Capt Safdar claims disclosing assets ISLAMABAD: Retired Capt Mohammad Safdar, son-in-law of Prime Minister Nawaz Sharif, submitted to the Supreme Court on Friday a one-page terms of reference (ToR) suggesting that the proposed commission on the Panama Papers leaks be allowed to examine information relating to transfer from Pakistan of funds originating from corruption, commission and kickbacks and identify the individuals involved in such crimes.
A five-judge SC bench, headed by Chief Justice Anwar Zaheer Jamali, is seized with a set of petitions seeking the prime minister’s disqualification for his alleged investment in offshore companies.
On Thursday, the bench had asked the parties to submit their respective rejoinders to the points raised in the petitions as well as terms of reference.
Capt Safdar, who had filed his reply on Thursday, said in his ToR that the proposed commission should examine information relating to involvement of Pakistani citizens, persons of Pakistan origin and legal entities in offshore companies in Panama or any other country and determine if any law in force for the time being had been infringed and, if so, fix responsibility for such infringement.
Claims disclosing assets, liabilities of wife Maryam In his nomination papers
The commission should also determine if the provisions of laws relating to income tax, wealth tax, foreign exchange, companies and elections in force at the relevant time have been infringed with regard to properties held by offshore companies, source of income utilised to purchase properties, tax payable or paid on the income and details of the sellers of the properties.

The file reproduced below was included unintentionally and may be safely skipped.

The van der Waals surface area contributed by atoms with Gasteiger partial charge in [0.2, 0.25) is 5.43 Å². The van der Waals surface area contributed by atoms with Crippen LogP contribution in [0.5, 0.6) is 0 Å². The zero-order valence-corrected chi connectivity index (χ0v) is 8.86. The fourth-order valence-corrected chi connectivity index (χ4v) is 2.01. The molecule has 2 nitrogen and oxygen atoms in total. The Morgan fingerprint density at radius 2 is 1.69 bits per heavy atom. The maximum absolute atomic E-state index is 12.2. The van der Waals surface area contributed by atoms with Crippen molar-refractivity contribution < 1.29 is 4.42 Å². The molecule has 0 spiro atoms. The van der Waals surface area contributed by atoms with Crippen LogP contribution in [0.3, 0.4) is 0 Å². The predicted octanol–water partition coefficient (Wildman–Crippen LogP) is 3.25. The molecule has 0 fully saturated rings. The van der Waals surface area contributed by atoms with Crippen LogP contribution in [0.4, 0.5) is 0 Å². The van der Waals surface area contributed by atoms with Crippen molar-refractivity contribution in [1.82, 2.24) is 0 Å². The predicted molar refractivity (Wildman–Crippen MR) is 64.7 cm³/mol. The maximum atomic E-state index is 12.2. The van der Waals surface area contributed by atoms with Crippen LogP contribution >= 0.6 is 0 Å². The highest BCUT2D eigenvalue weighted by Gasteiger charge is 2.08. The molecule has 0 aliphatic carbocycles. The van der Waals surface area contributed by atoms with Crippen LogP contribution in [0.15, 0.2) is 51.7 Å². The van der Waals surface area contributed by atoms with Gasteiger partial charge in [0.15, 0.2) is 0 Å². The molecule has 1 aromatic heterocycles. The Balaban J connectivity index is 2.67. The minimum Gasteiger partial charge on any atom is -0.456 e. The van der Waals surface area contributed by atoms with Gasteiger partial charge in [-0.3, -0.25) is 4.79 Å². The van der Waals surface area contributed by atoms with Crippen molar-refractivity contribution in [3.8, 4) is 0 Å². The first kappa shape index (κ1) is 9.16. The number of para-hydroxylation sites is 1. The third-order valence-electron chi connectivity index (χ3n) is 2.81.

The proposed commission, the ToR said, should examine information relating to written-off bank loans, including the report on such loans of a commission earlier set up by the Supreme Court, as well as other cases of loans written off after the period covered by the commission by former or present holders of the public office.
The commission should also determine if loans were written off through political influence or other than commercial considerations.
Meanwhile, in his reply submitted to the Supreme Court, Capt Safdar claimed that the petition moved against him by PTI chief Imran Khan was based on allegations and, therefore, liable to be dismissed.
He said the entire case against him had been built on the false, misconceived and incorrect assertion that he had failed to disclose assets and liabilities of his wife Maryam in his nomination papers filed at the time of general elections in 2013, and thus violated the provisions of the Constitution and the Representation of People Act 1976, entailing penal consequences of disqualification from being a member of parliament.
Capt Safdar claimed that he had duly disclosed the assets and liabilities of his wife in the nomination papers by enclosing her tax returns. His wife is neither the owner of the assets alleged in the petition as not disclosed nor owes any liabilities as alleged.
Maryam Safdar, the rejoinder contended, was a regular taxpayer and duly submitted her tax returns with the tax department wherein all the assets and liabilities standing in her name had been duly disclosed.
“Thus the petition is based on unsubstantiated facts/documents containing false and incorrect information and is liable to be dismissed with special costs,” Capt Safdar said, adding that the petitioner should be put to strict proof of the allegations made in the petition.